A Comparision Of Tennyson's And Eliot's Dealing With Self Crisis In Poetry

1461 words - 6 pages

Both Alfred Lord Tennyson’s “Ulysses” and T. S. Eliot’s “The Love Song of J. Alfred Prufrock” involve the narrator’s dealing with a self crisis, characterized by a state of despair at their current situation. Ulysses is not content with his return to kingship after the adventures of The Odyssey and Prufrock is self-deprecating, hating himself for his indecision and his perceived lack of worth. Yet while Ulysses resolves to take action to regain his former days of glory and adventure, Prufrock is so psychologically paralyzed that near the end of the poem he questions whether he “dare to eat a peach.”
In “Ulysses” the first two stanzas seem to be an interior monologue, with Ulysses going over his current situation and making the case. There are no references to other parties it is all describing his situation with lines such as “I have become a name;” (11). In the third stanza there is a possible switch in narration, as Ulysses says “This is my son, my own Telemachus,” as if he is presenting Telemachus to another person, though it is still possible he is looking at Telemachus and thinking or saying this to himself. In the final stanza there is a definite shift in narration; Ulysses is now entreating his sailors to come on a last adventure with him. He calls upon them: “My Mariners,/ Souls that have toiled, and wrought, and thought with me—.” He admits “you and I are old” before repeating his plea of “Come my friends” (56).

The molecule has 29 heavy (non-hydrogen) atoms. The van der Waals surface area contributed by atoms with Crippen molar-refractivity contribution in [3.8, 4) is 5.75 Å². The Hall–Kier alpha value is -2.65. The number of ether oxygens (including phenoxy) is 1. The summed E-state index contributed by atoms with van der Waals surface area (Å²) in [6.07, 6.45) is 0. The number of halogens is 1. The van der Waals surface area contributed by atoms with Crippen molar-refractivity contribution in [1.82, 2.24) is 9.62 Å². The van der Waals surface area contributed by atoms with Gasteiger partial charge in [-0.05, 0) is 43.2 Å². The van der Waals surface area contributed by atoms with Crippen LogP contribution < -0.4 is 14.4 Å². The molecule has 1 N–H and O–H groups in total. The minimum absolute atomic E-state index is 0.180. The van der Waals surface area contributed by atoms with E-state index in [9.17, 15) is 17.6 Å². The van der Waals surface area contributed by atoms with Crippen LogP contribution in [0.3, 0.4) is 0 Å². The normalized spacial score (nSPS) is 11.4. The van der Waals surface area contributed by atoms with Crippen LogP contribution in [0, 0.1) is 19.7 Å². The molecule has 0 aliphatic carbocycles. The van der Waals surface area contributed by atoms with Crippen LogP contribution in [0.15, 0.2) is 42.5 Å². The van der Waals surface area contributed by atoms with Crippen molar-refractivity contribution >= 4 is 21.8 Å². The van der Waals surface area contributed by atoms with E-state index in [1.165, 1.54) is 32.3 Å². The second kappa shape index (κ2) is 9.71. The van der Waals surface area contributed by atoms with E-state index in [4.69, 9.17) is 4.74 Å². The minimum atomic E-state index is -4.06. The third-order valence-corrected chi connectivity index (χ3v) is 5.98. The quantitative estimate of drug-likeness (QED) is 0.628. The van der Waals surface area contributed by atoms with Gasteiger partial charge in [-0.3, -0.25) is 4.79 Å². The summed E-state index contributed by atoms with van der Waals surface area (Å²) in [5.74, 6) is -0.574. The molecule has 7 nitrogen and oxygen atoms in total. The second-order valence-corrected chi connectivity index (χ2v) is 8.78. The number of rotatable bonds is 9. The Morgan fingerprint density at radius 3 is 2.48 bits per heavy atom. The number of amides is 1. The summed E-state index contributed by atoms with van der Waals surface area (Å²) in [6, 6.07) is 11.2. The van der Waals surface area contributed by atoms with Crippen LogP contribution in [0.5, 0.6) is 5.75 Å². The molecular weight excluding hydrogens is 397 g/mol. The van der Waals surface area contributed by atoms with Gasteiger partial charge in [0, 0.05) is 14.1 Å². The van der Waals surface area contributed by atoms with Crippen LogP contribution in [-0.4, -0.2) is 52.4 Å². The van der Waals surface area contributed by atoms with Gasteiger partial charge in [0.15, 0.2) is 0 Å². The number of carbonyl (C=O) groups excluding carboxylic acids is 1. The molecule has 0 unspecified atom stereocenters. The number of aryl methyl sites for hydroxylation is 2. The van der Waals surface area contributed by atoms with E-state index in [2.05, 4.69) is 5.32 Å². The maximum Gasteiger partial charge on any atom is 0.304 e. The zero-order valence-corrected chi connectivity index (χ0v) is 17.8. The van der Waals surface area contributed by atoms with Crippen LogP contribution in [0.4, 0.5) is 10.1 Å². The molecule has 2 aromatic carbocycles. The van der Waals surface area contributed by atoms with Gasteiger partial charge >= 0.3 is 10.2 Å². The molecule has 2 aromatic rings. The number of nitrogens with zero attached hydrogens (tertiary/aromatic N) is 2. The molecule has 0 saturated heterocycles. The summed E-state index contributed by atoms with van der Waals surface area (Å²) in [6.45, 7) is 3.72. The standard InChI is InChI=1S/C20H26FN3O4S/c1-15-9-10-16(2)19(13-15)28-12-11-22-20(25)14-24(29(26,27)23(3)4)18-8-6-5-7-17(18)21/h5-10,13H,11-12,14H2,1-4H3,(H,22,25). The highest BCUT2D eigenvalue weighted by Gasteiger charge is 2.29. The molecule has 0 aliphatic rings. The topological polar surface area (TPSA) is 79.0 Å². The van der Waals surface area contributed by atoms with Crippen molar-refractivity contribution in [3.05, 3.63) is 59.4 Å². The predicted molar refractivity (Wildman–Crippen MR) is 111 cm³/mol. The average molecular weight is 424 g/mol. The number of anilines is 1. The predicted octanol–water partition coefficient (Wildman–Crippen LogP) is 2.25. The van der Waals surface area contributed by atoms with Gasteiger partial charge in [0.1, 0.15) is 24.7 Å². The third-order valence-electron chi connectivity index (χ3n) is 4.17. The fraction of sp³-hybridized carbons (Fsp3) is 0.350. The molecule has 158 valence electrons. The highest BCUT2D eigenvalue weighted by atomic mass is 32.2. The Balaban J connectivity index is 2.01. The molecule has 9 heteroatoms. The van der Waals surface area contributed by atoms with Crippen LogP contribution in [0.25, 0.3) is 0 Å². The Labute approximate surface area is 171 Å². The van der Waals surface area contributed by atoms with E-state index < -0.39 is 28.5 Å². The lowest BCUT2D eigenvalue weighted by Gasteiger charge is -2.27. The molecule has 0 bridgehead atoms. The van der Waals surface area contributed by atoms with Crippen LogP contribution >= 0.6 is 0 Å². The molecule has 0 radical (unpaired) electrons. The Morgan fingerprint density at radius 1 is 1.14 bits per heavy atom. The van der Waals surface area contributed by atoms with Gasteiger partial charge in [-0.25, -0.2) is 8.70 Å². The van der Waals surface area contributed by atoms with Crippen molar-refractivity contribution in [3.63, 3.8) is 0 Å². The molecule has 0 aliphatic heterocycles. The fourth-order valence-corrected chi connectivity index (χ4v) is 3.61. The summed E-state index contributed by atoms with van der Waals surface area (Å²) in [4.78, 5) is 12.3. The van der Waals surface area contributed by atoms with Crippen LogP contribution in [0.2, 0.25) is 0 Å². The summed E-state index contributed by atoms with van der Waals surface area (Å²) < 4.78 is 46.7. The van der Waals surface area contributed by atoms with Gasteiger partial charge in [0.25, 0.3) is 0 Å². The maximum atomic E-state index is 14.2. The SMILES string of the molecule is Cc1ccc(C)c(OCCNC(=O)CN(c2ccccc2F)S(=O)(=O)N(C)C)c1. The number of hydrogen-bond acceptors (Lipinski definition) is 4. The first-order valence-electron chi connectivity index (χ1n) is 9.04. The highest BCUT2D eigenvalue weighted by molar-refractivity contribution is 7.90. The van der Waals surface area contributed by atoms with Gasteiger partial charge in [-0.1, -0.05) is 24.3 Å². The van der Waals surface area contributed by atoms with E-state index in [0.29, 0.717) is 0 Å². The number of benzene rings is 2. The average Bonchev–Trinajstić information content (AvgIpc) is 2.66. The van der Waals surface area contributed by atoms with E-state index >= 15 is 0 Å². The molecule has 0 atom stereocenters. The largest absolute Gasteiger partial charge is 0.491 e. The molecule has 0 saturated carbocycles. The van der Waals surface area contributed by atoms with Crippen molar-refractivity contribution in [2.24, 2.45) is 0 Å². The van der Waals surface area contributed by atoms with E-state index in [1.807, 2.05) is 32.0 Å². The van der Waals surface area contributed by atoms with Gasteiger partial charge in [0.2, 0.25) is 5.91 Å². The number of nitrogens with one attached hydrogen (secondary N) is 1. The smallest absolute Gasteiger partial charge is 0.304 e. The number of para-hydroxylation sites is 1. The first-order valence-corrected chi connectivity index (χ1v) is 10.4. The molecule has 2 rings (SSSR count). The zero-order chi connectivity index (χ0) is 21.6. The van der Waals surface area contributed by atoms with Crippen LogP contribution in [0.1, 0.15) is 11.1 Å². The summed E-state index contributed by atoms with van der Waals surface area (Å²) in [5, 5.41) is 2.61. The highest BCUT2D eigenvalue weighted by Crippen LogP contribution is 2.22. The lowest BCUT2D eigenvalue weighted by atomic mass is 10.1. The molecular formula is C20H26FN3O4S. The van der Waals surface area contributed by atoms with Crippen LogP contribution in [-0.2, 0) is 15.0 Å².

“The Lovesong of J. Alfred Prufrock” uses interior monologue, however Eliot presents his narrator’s thoughts through stream of consciousness, which allows the reader direct access to Prufrock’s thought processes. Each stanza is somewhat disjointed, jumping from biblical allusions and imaginary landscapes to social banter and banal descriptions, such as the sing-songy “I grow old, I grow old/ I shall wear the bottoms of my trousers rolled” (121). Some parts of the song Prufrock seem to address another party, such as the first line “Let us go then you and I” (1), but we cannot know these conversations actually occurred, as the poem is connected not by a progression of events, but by Prufrock’s chain of thought. These conversations may have happened previously or be things he has considered saying but never has, such as the “overwhelming question” (10) he does not ask. At some points it seems there is no interlocutor, such as lines 73 to 74 where Prufrock observes “I should have been a pair of ragged claws/ Scuttling across the floors of silent seas” (73-74), where Prufrock is seemingly making an observation to himself. The last line of the poem addresses the audience with a claim that we have lingered in the chambers of the sea” (129). Prufrock’s first attempt at solidarity with his audience, most likely because he does not want to be alone in his self-pitying hell. The difference in narration reflects the two narrators’ differing resolutions to their crises. While Ulysses outlines his problem in monologue, then entreats his...

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